Letters to the Editor - March-April 2013

Letters to the Editor - March-April 2013

The Editors:
Letters to the Editor
Readers of Northwest Dentistry are invited to submit Letters to the Editor on topics related to articles or columns previously published in the journal. Letters written to express viewpoints about current policies or actions of the MDA or other agencies will be referred to an appropriate individual, department, or committee to directly respond to the author. The  views expressed are those of the writers and do not necessarily reflect the opinions or official policies of the Minnesota Dental Association, the Publications Committee, or Northwest Dentistry editorial staff. Letters will be accepted by e-mail at info@mndental.org
 
 
 
January 17, 2013
To the Editors,
I have a couple of comments regarding the brief column titled "Treatment of Oral Candidiasis" by Nelson L. Rhodus, D.M.D., M.P.H., F.I.C.D., published in Northwest Dentistry’s March- April 2012 issue (Volume 91, number 2, pages 32-33). 
 
1. "Triamcinolone acenatate" does not exist ... "triamcinolone acetonide" does.
2. This ingredient is not suitable to use in the oral cavity of children. Also, this ingredient may retard the immune system's effectiveness in fighting off the fungal infection.  Triamcinolone is sometimes used with an antifungal agent for just a few days in the treatment of dermatologic (not oral) fungal infections.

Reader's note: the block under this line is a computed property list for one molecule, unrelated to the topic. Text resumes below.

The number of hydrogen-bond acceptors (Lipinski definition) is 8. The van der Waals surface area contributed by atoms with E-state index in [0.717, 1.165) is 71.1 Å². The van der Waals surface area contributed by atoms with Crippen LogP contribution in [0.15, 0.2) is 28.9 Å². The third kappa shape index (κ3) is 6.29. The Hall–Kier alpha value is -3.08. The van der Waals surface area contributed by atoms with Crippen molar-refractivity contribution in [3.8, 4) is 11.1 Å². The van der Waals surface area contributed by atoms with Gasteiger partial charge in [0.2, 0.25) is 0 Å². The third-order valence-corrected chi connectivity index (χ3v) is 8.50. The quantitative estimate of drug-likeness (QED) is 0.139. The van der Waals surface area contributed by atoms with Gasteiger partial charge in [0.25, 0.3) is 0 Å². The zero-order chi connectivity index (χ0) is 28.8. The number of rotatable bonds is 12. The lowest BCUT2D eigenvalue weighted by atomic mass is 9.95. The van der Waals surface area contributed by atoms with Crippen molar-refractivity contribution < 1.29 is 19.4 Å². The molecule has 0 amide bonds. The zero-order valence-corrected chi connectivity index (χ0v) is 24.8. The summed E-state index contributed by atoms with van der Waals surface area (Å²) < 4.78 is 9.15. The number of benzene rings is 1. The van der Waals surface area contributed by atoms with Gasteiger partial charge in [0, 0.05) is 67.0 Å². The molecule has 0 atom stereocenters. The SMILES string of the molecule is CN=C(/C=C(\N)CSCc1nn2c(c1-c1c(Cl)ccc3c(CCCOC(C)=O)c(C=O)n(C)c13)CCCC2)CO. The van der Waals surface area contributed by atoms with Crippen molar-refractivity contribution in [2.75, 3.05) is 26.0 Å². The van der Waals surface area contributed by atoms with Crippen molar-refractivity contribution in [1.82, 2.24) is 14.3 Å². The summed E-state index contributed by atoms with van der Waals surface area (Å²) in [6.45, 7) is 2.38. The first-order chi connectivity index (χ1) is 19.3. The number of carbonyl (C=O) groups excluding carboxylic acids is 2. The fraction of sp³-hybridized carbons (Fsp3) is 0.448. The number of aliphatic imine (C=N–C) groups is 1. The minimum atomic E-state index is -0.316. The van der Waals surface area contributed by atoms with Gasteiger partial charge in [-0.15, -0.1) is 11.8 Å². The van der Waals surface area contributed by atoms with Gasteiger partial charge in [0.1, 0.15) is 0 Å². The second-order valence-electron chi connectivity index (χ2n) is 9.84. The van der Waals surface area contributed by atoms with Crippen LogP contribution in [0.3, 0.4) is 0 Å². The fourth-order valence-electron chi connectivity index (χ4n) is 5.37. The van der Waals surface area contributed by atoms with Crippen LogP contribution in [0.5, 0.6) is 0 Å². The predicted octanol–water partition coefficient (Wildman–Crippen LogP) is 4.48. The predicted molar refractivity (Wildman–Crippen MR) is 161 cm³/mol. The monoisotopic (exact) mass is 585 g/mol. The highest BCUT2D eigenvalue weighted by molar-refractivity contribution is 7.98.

3. "Mycostatin cream (ointment)" and "Mycolog II ointment" are not intended for internal or oral use. The FDA indicates that Mycolog-II contains plasticized hydrocarbon gel and is for  "DERMATOLOGIC USE ONLY".  Mycostatin cream (ointment) is "not indicated for systemic, oral, intravaginal or ophthalmic use."
4. Author recommends the use of clotrimazole + nystatin for the treatment of "Level 2" infections. I disagree, since there will be no advantage to this combination over just  clotrimazole monotherapy. Clotrimazole covers the same species of fungus as nystatin and also covers dermatophytes (which nystatin does not cover). So, trying this treatment  would delay the patient from getting a more effective one, thus extending the period of suffering needlessly. 
5. Author recommends oral ketoconazole for "Level 3" disease. Ketoconazole has been replaced pretty much by the less toxic itraconazole and terbinafine. These two agents should be  recommended in place of ketoconazole. 
6. Author recommends two topical agents + systemic fluconazole/ketoconazole for "Level 4" disease. This combo is not expected to be better than just the systemic antifungal. 
 
Thanks.
Sincerely,
Marc Riachi
Pharmacist
Ottawa, Ontario, Canada

February 8, 2013
Dear Dr. Raichi,
 
Thank you for your interest in the paper. I appreciate your comments. In fact, I receive these same questions from pharmacists almost every day when I write these prescriptions. 
This brief paper did not allow for substantial rationale or specific patient types for which these various regimens are indicated. However, I can assure you that these recommendations  are indeed appropriate in many (complex) clinical situations based upon: 
(1) scientific literature (selections of which are referenced), including clinical trials supporting these recommended therapies; 
(2) evidence from several clinical practice guidelines including the American Academy of Oral Medicine; and 
(3) more than 30 years of clinical practice treating many medically complex patients for whom the standard (common monotherapy) is not effective. 
 
Please rest assured that these recommendations are indeed safe and effective when used appropriately, as clearly stated in the paper.
 
Thank you.
Sincerely,
Nelson L. Rhodus, D.M.D., M.P.H., F.I.C.D.